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I think some of this is about feel not speed.

In test riding bikes I notice that really light bikes feel very cool when I accelerate, like they're going to jump out from under me. Once I'm up to speed, however, I climb and roll in the same gear at much the cadence as I do on my old, steel bikes.

Lighter wheels are much the same thing to me. Getting back up to speed after topping a small roller feels so quick and easy with lighter wheels that it makes my choice for me. Am I overall faster than I would be with deep dish wheels? I don't know, but if I were going to buy a pricey set of wheels, I'd go for lightness cause I love that feeling.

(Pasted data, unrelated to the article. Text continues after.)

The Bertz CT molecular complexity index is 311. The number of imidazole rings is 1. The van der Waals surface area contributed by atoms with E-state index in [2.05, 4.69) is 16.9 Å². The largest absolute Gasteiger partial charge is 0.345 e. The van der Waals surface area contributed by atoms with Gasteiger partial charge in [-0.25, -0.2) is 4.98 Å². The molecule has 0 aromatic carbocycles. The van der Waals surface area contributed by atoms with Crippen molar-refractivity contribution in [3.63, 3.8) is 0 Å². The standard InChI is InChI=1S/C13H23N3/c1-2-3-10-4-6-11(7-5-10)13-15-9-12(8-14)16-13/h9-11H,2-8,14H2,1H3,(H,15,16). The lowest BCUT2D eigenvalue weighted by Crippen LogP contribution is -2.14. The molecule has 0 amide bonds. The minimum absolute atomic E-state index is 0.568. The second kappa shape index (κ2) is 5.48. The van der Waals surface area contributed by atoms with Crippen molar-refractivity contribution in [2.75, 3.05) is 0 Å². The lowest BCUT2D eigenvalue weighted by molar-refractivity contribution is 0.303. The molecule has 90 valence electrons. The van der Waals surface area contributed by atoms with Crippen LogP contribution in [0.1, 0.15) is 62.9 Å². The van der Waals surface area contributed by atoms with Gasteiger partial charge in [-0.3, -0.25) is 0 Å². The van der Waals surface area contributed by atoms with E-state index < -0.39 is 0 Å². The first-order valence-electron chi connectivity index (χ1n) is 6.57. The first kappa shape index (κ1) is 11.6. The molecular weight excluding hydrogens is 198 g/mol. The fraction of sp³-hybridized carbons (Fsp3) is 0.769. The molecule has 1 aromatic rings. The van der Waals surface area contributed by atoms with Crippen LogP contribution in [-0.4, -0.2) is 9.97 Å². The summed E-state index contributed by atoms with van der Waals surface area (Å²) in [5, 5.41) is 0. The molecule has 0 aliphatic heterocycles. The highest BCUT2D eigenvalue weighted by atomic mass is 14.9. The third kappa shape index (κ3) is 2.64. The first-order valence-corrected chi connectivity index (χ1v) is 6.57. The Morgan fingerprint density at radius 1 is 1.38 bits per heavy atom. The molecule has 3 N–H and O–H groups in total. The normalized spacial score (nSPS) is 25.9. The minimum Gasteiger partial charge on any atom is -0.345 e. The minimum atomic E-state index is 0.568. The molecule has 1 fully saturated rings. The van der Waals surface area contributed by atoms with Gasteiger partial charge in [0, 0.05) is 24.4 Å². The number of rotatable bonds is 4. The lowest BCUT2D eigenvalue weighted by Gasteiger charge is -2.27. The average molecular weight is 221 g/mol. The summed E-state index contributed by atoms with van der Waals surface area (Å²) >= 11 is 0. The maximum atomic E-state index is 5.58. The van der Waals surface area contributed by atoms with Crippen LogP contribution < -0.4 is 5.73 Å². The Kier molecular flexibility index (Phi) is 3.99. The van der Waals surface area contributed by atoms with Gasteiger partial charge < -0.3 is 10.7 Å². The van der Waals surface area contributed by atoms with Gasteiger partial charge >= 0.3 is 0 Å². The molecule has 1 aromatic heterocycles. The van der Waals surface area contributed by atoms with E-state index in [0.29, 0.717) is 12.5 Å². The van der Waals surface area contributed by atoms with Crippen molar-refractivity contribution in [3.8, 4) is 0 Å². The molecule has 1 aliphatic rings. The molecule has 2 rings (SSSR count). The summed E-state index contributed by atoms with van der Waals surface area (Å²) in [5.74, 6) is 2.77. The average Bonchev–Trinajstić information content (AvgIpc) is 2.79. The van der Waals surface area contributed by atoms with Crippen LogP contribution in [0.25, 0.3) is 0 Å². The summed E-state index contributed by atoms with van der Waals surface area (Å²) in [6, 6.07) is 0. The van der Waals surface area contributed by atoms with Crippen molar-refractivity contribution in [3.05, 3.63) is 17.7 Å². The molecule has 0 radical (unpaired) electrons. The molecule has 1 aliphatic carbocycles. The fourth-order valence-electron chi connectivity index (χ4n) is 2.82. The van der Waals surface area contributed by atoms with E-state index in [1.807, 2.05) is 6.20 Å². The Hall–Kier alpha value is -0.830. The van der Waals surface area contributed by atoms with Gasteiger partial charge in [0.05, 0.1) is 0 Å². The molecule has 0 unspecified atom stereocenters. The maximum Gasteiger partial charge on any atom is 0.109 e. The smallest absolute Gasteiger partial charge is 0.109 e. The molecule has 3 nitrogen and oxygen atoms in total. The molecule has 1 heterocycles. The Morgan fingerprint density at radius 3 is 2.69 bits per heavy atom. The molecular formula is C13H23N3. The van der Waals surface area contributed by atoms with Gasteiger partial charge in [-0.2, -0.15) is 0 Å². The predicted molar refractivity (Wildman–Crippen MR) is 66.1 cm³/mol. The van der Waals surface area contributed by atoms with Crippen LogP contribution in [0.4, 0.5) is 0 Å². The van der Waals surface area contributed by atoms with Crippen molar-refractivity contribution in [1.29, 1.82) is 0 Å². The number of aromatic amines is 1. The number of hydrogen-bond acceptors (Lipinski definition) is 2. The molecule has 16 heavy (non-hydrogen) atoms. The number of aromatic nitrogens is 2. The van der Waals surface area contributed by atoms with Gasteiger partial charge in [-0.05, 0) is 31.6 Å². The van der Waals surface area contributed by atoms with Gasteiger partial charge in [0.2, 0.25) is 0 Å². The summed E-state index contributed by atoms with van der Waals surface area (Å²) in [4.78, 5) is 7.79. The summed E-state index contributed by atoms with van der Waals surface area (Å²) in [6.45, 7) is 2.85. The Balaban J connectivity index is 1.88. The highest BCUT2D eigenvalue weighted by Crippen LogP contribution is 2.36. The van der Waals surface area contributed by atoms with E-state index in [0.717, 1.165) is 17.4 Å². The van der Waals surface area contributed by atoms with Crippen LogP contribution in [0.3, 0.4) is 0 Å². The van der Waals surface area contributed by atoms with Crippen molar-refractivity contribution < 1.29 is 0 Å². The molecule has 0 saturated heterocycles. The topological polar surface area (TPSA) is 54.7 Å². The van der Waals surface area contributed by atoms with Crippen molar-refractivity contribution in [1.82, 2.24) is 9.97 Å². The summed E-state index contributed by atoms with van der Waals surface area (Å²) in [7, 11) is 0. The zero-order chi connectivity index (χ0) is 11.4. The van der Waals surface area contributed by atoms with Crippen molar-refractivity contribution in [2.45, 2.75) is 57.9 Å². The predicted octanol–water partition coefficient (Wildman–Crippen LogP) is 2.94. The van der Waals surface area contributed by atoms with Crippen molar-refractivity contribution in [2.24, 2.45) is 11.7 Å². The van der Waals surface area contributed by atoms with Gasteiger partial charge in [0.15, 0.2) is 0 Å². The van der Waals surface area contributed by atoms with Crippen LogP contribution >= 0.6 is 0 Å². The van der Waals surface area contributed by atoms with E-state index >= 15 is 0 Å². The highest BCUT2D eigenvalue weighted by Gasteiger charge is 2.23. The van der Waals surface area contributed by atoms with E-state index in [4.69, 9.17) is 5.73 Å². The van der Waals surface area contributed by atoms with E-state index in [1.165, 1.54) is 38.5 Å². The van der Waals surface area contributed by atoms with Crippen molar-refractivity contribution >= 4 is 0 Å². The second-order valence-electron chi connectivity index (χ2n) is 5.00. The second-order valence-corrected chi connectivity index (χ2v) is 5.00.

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Pick the one that you think looks better

Then choose the technical argument that supports your choice. In reality, this is how all bike purchases are made.
 

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I thought that I had read somewhere that the 350's weren't really intended to be an "every day" wheel. I wouldn't want to hit a pothole with any wheel, but even less with the 350's.

Bryan
 

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Analytical Cycling says aero is faster...

Got some free time? Wanna put this debate to rest once and for all?

Go to www.analyticcycling.com and start reading. Then start pluggin in your info and see the results for yourself. In a nutshell, the only time light weight beats aero is in an uphill TT or a finish line sprint. How much time to do spend climbing and sprinting while out on your rides. Climbing means standing up on something steep not just going up a hill. You'll find it's a small % of the time.